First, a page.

BEFORE READING WHAT follows you would do well to listen first to that to which I am responding, namely Damian Thompson’s Spectator podcast, Holy Smoke. You can find it through your podcast apps or go to the online version here. It is about 38 minutes in length. He is joined by the ex-Anglican cleric Gavin Ashenden, and they reflect on both the Catholic Church and Anglican and other Protestant denominations. A number of interesting points are raised about the crisis in the Church precipitated by Covid. It is provocative, and not just of thoughts, and it merits an attentive hearing.
That word crisis figures early on in the podcast. In general English usage it tends to mean a moment of heightened tension or instability, the climax of a dramatic episode, a turning point. Ashenden rightly points out that the Greek word from which we take our word, κρίσις, has additional, and perhaps primary, meaning in Greek: not just a turning point, but a moment of judgment and decision. So coronamania represents a moment of crisis for the Church in that it represents a turning point, a moment when judgments must be made, and also the active decisions that flow from those judgments. Thompson’s opening declaration that this moment of crisis and the response of the bishops to it made him feel that “it’s all over” is a useful reminder that there is something apocalyptic about this crisis, again in the sense of the Greek origin of that word, ἀποκάλυψις, an uncovering or revelation. For Thompson their response to the Covid crisis reveals something about the bishops, both Catholic and Anglican. In fact, it reveals something about contemporary Christianity in general. Continue reading “Holy Smoke! The Crisis we Face”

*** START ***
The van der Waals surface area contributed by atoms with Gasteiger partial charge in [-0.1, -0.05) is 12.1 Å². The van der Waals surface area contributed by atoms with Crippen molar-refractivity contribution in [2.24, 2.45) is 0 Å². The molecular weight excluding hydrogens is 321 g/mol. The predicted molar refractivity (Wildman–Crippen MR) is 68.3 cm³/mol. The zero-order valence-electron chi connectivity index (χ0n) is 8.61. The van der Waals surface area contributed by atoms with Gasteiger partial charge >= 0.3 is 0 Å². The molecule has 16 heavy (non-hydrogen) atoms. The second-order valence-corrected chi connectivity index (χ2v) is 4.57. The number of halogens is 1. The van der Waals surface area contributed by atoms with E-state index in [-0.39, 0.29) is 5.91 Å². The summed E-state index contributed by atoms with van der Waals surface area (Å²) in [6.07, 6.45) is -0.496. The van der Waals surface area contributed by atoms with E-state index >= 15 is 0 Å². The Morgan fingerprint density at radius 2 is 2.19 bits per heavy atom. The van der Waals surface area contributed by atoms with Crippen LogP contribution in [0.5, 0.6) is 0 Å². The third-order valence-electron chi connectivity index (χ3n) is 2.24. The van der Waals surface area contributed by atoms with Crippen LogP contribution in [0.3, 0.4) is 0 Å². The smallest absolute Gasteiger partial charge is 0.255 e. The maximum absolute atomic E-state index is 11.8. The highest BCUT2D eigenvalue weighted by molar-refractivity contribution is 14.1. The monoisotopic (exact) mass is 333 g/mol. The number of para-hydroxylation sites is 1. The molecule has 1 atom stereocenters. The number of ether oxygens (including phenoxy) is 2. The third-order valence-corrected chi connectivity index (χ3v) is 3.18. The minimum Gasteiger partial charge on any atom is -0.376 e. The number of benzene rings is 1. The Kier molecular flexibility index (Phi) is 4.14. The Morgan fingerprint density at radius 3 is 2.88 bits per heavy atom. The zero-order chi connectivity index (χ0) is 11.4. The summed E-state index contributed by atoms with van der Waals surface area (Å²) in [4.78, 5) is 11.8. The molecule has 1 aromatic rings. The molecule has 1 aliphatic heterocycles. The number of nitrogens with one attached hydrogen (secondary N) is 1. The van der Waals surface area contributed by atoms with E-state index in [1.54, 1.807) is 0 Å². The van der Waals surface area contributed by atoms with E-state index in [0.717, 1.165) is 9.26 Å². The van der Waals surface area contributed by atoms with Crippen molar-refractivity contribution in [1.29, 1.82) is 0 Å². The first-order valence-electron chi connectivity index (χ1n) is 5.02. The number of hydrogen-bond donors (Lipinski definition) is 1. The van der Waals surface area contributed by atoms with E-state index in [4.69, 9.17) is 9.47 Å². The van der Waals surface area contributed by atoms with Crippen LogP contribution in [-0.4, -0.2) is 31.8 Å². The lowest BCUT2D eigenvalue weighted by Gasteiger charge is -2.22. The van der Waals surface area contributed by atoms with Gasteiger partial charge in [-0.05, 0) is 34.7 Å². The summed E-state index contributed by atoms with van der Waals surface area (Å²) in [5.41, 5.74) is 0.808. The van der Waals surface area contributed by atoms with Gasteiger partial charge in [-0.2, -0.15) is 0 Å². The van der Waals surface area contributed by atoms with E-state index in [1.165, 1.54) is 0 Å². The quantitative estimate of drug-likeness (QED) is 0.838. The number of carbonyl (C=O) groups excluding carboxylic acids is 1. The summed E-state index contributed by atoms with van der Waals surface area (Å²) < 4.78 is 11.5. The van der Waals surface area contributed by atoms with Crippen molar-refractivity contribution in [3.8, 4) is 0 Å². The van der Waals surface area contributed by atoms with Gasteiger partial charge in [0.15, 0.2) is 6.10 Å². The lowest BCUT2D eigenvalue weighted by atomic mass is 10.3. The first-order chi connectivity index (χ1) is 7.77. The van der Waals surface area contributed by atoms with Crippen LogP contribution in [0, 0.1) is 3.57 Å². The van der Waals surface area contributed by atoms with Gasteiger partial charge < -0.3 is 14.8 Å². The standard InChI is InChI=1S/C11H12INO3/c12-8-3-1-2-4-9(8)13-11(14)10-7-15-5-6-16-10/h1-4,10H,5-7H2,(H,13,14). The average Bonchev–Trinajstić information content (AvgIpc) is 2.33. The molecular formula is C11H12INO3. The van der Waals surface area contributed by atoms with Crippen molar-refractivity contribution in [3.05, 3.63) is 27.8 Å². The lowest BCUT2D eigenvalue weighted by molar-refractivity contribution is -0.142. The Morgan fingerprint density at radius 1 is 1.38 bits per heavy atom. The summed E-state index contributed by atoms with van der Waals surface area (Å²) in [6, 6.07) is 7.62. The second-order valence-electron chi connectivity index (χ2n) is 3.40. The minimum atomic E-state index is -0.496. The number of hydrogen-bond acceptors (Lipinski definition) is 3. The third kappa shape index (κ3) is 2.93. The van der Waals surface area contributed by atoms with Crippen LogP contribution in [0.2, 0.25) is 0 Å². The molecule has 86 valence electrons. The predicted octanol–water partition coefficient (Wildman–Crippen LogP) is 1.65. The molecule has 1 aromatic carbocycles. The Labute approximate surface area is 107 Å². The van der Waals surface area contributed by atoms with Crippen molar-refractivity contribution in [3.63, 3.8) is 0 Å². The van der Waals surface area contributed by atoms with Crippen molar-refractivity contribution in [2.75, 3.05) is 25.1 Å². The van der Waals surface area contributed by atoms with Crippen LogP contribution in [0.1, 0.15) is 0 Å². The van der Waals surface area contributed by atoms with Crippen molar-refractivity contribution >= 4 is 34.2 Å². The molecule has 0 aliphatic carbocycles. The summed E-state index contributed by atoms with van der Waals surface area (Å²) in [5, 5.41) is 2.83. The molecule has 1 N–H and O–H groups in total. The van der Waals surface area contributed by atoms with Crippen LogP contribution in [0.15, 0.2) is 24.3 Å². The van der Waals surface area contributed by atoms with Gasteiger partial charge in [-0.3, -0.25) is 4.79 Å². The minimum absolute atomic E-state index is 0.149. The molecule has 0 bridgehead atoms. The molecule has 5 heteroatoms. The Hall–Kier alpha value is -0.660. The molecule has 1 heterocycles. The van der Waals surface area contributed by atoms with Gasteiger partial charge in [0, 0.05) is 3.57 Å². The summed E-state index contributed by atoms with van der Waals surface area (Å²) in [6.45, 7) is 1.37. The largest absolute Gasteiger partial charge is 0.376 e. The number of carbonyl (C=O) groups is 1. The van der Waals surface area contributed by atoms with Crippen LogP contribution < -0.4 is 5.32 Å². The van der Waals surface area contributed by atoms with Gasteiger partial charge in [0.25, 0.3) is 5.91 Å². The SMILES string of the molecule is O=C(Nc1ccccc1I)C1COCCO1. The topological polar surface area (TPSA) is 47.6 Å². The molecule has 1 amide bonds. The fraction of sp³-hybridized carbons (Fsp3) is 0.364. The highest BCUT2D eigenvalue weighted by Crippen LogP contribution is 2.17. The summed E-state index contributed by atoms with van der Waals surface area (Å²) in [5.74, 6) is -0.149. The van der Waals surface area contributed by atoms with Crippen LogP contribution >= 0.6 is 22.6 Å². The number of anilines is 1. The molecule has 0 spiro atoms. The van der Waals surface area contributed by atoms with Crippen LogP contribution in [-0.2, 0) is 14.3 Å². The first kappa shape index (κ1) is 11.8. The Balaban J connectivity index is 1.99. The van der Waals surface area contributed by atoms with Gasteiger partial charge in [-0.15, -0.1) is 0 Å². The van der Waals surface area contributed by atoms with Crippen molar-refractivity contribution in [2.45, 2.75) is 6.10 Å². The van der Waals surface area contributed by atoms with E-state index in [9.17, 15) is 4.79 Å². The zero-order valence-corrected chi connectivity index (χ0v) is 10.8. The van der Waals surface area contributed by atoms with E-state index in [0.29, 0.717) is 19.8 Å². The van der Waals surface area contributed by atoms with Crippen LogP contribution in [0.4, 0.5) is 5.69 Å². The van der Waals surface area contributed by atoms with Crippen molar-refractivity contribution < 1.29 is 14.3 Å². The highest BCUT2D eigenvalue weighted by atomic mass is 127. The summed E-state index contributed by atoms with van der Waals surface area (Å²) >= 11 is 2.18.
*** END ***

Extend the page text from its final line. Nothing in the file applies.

“THE LORD GAVE, and the Lord has taken away; blessed be the name of the Lord.” (Job 1:21) The experience of the previous few days has felt more in the line of the taking away, but today has been one of the giving. Today I discovered that friends (who will remain unnamed here to prevent blushes but who live within the realms of Her Majesty but not exactly in Britain, or in a dominion), have bestowed on me the unmerited kindness of a full five-volume set of the newly republished classic by (Blessed) Ildefonso Schuster OSB, The Sacramentary. The godliest kindness, and also blessing, is that which is unmerited.